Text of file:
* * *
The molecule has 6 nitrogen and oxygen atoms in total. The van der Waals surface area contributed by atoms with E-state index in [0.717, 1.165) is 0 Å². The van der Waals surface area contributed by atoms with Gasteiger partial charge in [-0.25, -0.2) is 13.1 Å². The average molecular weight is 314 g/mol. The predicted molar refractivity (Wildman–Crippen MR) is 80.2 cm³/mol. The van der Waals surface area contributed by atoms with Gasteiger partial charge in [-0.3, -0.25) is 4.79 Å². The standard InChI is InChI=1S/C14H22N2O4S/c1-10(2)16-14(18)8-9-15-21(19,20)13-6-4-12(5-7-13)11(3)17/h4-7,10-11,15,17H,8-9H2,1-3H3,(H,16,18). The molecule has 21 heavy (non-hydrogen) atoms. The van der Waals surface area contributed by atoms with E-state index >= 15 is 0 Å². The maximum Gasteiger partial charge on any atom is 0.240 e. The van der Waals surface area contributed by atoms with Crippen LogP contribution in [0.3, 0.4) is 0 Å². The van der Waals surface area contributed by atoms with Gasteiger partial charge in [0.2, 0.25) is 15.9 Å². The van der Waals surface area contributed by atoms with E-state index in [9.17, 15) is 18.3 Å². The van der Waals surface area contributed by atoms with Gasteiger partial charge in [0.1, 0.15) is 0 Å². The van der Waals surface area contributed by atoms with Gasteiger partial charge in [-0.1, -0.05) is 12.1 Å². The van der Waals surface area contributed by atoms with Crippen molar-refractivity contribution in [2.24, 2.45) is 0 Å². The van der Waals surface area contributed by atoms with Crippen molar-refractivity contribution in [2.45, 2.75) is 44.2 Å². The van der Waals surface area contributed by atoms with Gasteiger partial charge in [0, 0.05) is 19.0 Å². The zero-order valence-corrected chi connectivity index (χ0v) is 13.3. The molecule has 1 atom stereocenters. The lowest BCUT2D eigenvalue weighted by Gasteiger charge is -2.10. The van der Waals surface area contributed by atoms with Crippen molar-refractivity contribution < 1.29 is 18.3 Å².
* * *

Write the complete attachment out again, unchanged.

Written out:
The molecule has 6 nitrogen and oxygen atoms in total. The van der Waals surface area contributed by atoms with E-state index in [0.717, 1.165) is 0 Å². The van der Waals surface area contributed by atoms with Gasteiger partial charge in [-0.25, -0.2) is 13.1 Å². The average molecular weight is 314 g/mol. The predicted molar refractivity (Wildman–Crippen MR) is 80.2 cm³/mol. The van der Waals surface area contributed by atoms with Gasteiger partial charge in [-0.3, -0.25) is 4.79 Å². The standard InChI is InChI=1S/C14H22N2O4S/c1-10(2)16-14(18)8-9-15-21(19,20)13-6-4-12(5-7-13)11(3)17/h4-7,10-11,15,17H,8-9H2,1-3H3,(H,16,18). The molecule has 21 heavy (non-hydrogen) atoms. The van der Waals surface area contributed by atoms with E-state index >= 15 is 0 Å². The maximum Gasteiger partial charge on any atom is 0.240 e. The van der Waals surface area contributed by atoms with Crippen LogP contribution in [0.3, 0.4) is 0 Å². The van der Waals surface area contributed by atoms with Gasteiger partial charge in [0.2, 0.25) is 15.9 Å². The van der Waals surface area contributed by atoms with E-state index in [9.17, 15) is 18.3 Å². The van der Waals surface area contributed by atoms with Gasteiger partial charge in [0.1, 0.15) is 0 Å². The van der Waals surface area contributed by atoms with Gasteiger partial charge in [-0.1, -0.05) is 12.1 Å². The van der Waals surface area contributed by atoms with Crippen molar-refractivity contribution in [2.24, 2.45) is 0 Å². The van der Waals surface area contributed by atoms with Crippen molar-refractivity contribution in [2.45, 2.75) is 44.2 Å². The van der Waals surface area contributed by atoms with Gasteiger partial charge in [0, 0.05) is 19.0 Å². The zero-order valence-corrected chi connectivity index (χ0v) is 13.3. The molecule has 1 atom stereocenters. The lowest BCUT2D eigenvalue weighted by Gasteiger charge is -2.10. The van der Waals surface area contributed by atoms with Crippen molar-refractivity contribution < 1.29 is 18.3 Å².